View of a neighborhood destroyed after mudslides, caused by heavy rains leading several rivers to overflow, pushing sediment and rocks into buildings and roads, in Manizales, Colombia April 19, 2017. REUTERS/Santiago Osorio

BOGOTA (Reuters) – At least 17 people were killed and seven are missing after a landslide sent mud and rocks crashing into several neighborhoods in Manizales, Colombia, the government said on Wednesday, the second deadly landslide in the country this month.

Recent heavy rains have endangered residents in dozens of provincial towns, where makeshift construction on the slopes of the Andes mountains makes neighborhoods particularly susceptible to avalanches and flooding.

The landslide in Manizales, capital of coffee-growing Caldas province west of Bogota, followed a similar disaster in Mocoa, Putumayo earlier this month that killed more than 320 people and displaced thousands from their homes.

“We are helping to find the disappeared … and unfortunately the number will rise,” President Juan Manuel Santos said of the death toll after arriving in Manizales.

At least 57 houses have been affected, the government said. Local media reported that Manizales received a month’s average rainfall just overnight.

Rescuers from the Red Cross, civil defense, firefighters and armed forces are searching for the disappeared in the mud and debris of destroyed buildings.

Running water, electricity and gas services have been suspended in the areas affected by the landslides.

“The situation in Manizales is very worrying. The toll is saddening,” Transport Minister Jorge Eduardo Rojas said after meeting with the province’s governor and the mayor of the city.

The forecast is for at least another two days of rain in the area.

Even in a country where rains, a mountainous landscape and informal construction combine to make landslides a common occurrence, the scale of the Mocoa disaster far surpassed recent tragedies, including a 2015 landslide that killed nearly 100 people.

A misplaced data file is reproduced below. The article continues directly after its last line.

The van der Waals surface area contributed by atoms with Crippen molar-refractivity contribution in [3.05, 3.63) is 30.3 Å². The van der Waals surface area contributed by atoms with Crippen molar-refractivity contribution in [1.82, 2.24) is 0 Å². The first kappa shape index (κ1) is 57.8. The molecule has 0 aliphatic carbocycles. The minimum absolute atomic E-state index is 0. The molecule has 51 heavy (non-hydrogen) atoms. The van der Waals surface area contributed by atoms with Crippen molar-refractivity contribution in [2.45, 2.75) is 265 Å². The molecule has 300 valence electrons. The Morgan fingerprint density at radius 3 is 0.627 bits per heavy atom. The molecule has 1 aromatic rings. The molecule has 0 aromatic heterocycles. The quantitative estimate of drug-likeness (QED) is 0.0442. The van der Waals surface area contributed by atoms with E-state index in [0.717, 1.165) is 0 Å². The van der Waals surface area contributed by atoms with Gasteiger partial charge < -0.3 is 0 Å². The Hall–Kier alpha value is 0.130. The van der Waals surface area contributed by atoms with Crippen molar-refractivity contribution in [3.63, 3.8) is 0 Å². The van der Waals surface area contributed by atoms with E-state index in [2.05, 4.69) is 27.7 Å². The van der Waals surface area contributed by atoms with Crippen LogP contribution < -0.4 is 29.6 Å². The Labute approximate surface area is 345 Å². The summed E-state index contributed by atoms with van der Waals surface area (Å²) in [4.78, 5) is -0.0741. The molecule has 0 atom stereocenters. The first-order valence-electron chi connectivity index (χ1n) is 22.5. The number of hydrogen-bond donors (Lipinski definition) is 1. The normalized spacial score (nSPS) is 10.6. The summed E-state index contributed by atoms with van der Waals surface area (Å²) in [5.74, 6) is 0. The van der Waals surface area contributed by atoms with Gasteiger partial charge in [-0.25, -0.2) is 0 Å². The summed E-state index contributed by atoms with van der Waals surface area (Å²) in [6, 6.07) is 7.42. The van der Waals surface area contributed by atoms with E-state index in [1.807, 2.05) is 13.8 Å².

Colombia’s deadliest landslide, the 1985 Armero disaster, killed more than 20,000.

(Reporting by Julia Symmes Cobb and Helen Murphy; Editing by Phil Berlowitz)

U.S. Southeast, Midwest face threat of severe storms, potential tornadoes

Stock photo of a thunderstorm that could produce tornadoes. Courtesy of Pixabay

(Reuters) – A dangerous weather system packing severe thunderstorms was expected to roll through the U.S. Southeast and parts of the Midwest on Wednesday, bringing with it the threat of tornadoes, forecasters said.

The region faced the threat of supercells developing throughout the day as very large hail and damaging straight-line wind appear to be likely, the National Weather Service said in an advisory.

At about 5:30 a.m. local time, a thunderstorm was moving northeast of Anniston, Alabama, at 55 miles (89 km) per hour, bringing with it hail the size of golf balls and 60 mile (98 km) per hour wind gusts, the Weather Service reported.

“For your protection move to an interior room on the lowest floor of a building,” the National Weather Service warned in an advisory.

Kentucky, Tennessee, Alabama, Georgia and South Carolina faced a heightened chance of tornadoes and potential flash flooding during the day.

The 5.7 million people who live in the Atlanta metro area should expect as much as 2-1/2 inches (6 cm) of rain throughout the day and into the evening, the service said.

Dozens of school districts in Alabama and Georgia canceled classes while Alabama Governor Robert Bentley issued a state of emergency ahead of the storm front.

“Alabama is no stranger to the impact severe weather can have on communities and the devastation that can occur when the weather takes a turn for the worse,” Bentley said in a statement.

The severe weather comes days after a powerful storm system in the southeastern U.S. killed four people, including a woman who was swept away by flood waters while she called 911.

(Reporting by Brendan O’Brien; Editing by Chizu Nomiyama)

Colombia starts to bury 273 landslide victims, search continues

New coffins for reburials, are seen in a cemetery after flooding and mudslides caused by heavy rains leading several rivers to overflow, pushing sediment and rocks into buildings and roads, in Mocoa, Colombia April 3, 2017. REUTERS/Jaime Saldarriaga

MOCOA, Colombia (Reuters) – Scores of decomposing cadavers were being released for burial on Monday as rescuers continued to search for victims of weekend flooding and landslides that devastated a city in southern Colombia, killing at least 273 people.